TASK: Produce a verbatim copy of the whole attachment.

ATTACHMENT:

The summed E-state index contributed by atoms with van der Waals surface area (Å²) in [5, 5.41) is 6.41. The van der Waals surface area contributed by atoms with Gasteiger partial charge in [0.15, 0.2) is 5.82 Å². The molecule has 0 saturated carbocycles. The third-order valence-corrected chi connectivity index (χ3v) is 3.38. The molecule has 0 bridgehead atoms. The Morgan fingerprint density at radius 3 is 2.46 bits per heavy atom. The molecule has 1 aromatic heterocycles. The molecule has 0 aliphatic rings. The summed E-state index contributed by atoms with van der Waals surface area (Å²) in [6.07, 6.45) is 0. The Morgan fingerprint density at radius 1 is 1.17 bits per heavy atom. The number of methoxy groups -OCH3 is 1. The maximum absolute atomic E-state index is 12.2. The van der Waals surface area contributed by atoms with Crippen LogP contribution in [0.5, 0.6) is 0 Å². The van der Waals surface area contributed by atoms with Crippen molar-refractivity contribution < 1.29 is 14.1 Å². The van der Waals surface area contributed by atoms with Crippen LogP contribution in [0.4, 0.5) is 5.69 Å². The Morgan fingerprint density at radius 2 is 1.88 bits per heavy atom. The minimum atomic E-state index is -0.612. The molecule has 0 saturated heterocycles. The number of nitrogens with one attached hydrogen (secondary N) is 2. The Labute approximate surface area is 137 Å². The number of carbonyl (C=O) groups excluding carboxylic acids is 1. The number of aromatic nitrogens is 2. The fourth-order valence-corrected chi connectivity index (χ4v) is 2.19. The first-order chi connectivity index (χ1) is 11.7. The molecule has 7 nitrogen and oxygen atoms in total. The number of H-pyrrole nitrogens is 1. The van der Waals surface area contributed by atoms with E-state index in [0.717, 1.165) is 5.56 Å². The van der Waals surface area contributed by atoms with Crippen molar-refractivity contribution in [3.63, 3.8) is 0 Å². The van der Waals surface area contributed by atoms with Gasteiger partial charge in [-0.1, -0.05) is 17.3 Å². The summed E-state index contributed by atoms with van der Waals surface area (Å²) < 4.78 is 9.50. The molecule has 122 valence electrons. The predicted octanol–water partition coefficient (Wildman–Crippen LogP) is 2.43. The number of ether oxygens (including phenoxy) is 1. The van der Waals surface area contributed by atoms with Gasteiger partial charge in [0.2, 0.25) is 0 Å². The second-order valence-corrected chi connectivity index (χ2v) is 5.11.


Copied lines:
The summed E-state index contributed by atoms with van der Waals surface area (Å²) in [5, 5.41) is 6.41. The van der Waals surface area contributed by atoms with Gasteiger partial charge in [0.15, 0.2) is 5.82 Å². The molecule has 0 saturated carbocycles. The third-order valence-corrected chi connectivity index (χ3v) is 3.38. The molecule has 0 bridgehead atoms. The Morgan fingerprint density at radius 3 is 2.46 bits per heavy atom. The molecule has 1 aromatic heterocycles. The molecule has 0 aliphatic rings. The summed E-state index contributed by atoms with van der Waals surface area (Å²) in [6.07, 6.45) is 0. The Morgan fingerprint density at radius 1 is 1.17 bits per heavy atom. The number of methoxy groups -OCH3 is 1. The maximum absolute atomic E-state index is 12.2. The van der Waals surface area contributed by atoms with Crippen LogP contribution in [0.5, 0.6) is 0 Å². The van der Waals surface area contributed by atoms with Crippen molar-refractivity contribution < 1.29 is 14.1 Å². The van der Waals surface area contributed by atoms with Crippen LogP contribution in [0.4, 0.5) is 5.69 Å². The Morgan fingerprint density at radius 2 is 1.88 bits per heavy atom. The minimum atomic E-state index is -0.612. The molecule has 0 saturated heterocycles. The number of nitrogens with one attached hydrogen (secondary N) is 2. The Labute approximate surface area is 137 Å². The number of carbonyl (C=O) groups excluding carboxylic acids is 1. The number of aromatic nitrogens is 2. The fourth-order valence-corrected chi connectivity index (χ4v) is 2.19. The first-order chi connectivity index (χ1) is 11.7. The molecule has 7 nitrogen and oxygen atoms in total. The number of H-pyrrole nitrogens is 1. The van der Waals surface area contributed by atoms with E-state index in [0.717, 1.165) is 5.56 Å². The van der Waals surface area contributed by atoms with Crippen molar-refractivity contribution in [3.63, 3.8) is 0 Å². The van der Waals surface area contributed by atoms with Gasteiger partial charge in [-0.1, -0.05) is 17.3 Å². The summed E-state index contributed by atoms with van der Waals surface area (Å²) < 4.78 is 9.50. The molecule has 122 valence electrons. The predicted octanol–water partition coefficient (Wildman–Crippen LogP) is 2.43. The number of ether oxygens (including phenoxy) is 1. The van der Waals surface area contributed by atoms with Gasteiger partial charge in [0.2, 0.25) is 0 Å². The second-order valence-corrected chi connectivity index (χ2v) is 5.11.